During a comparison lesson, with inspiration from a learning progression, three students owned their learning.
“Today I’m going to level up.”
As Spencer began to compare the number of beans in each cup, his goal was to show his thinking so that a reader could understand without having to ask him a question… Level 3.
After using the number line to find the difference, Spencer flipped his paper over and said, “Today I’m going to level up! Changing tools, he began drawing tens and ones to represent the totals.
Typically a quiet and independent worker, Spencer motioned me over.
“I leveled up and showed my thinking another way, but I didn’t get the same answer!”
Because this learning progression nudged Spencer to make sense of the problem another way, we were able to compare and connect his two strategies.
Asher, Spencer’s partner, was influenced differently by the learning progression. Showing the difference between 71 beans and 90 beans, Asher chose to use a number line. Rather than hop by ones or tens and ones to find the difference, Asher hopped one big hop of 20, from 71 to 91. Knowing he only needed to count to 90, Asher didn’t know what to do about that extra hop.
Seeing his struggle, I suggested approaching the problem with a different tool. He collected tens and ones pieces, however he just couldn’t make sense of the problem with them.
With his head lowered, cheeks resting on his fisted hands Asher began to shut down.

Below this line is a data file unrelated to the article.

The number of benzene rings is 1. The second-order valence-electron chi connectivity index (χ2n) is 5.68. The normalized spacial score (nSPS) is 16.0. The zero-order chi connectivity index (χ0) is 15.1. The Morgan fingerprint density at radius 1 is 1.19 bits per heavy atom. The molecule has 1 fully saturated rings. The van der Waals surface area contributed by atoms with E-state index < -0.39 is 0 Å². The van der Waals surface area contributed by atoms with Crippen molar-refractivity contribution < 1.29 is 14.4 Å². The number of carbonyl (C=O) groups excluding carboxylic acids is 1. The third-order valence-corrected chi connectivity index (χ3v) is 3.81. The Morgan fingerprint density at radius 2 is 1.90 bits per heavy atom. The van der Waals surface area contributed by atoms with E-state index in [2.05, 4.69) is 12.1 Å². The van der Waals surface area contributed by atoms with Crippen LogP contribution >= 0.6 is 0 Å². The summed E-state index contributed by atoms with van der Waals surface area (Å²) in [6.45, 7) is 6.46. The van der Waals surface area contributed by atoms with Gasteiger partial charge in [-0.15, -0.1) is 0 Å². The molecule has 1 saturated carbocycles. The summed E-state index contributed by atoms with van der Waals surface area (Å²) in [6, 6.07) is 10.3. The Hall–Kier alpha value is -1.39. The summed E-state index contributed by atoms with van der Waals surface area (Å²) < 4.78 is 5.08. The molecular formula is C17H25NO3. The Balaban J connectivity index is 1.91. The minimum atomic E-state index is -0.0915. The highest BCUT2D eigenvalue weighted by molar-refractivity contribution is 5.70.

At that moment, I referenced the learning progression.
“Let’s see where you are right now on the learning progression.”
Asher immediately knew he was at Level 2. He knew the answer to the problem. How to show his thinking was where he was stuck.
Understanding his place on the learning progression lightened his mood. Asher became willing to go back to look at his work again, using that original number line, to make his own sense of the problem.
“This is the first time I have a 3!”
As Hampton worked to determine the difference between 22 and 41, he chose to level up. Hoping to show his work so that the reader could understand without having to ask a question, he labeled the additional amount of beans in the second cup as difference (difrincis).
When reading his work, I made a point to thank Hampton for his label, appreciating how it helped me understand his thinking as he compared the two amounts.
Meanwhile, in another part of the classroom, two of Hampton’s classmates struggled to clearly illustrate their thinking. I invited Hampton to join us.
“Hampton, these friends are trying to show their thinking so that the reader can understand without having to ask a question. Could you share the detail you added in your recording?”
After Hampton shared his recording with his teammates. I added how Hampton’s label made it much easier for me to understand what the numbers in his recording meant.
As the class gathered for the Lesson Summary, Hampton proudly declared to all,
“This is the first time I have a 3! I showed my work so the reader could understand without having to ask me a question!”
The learning progression provided the guidance Hampton needed to determine for himself what he had accomplished.
Three different uses of a learning progression.
Spencer was encouraged to level up.
Asher understood what he knew and what his next steps would be.
Hampton realized a goal that was met.
These students were the owners of their learning.
Gough, Jill and Kato Nims. “#LL2LU Learning Progressions.” Experiments in Learning by Doing, 30 Mar. 2018, jplgough.blog/ll2lu-learning-progressions-smp/ll2lu-learning-progressions/.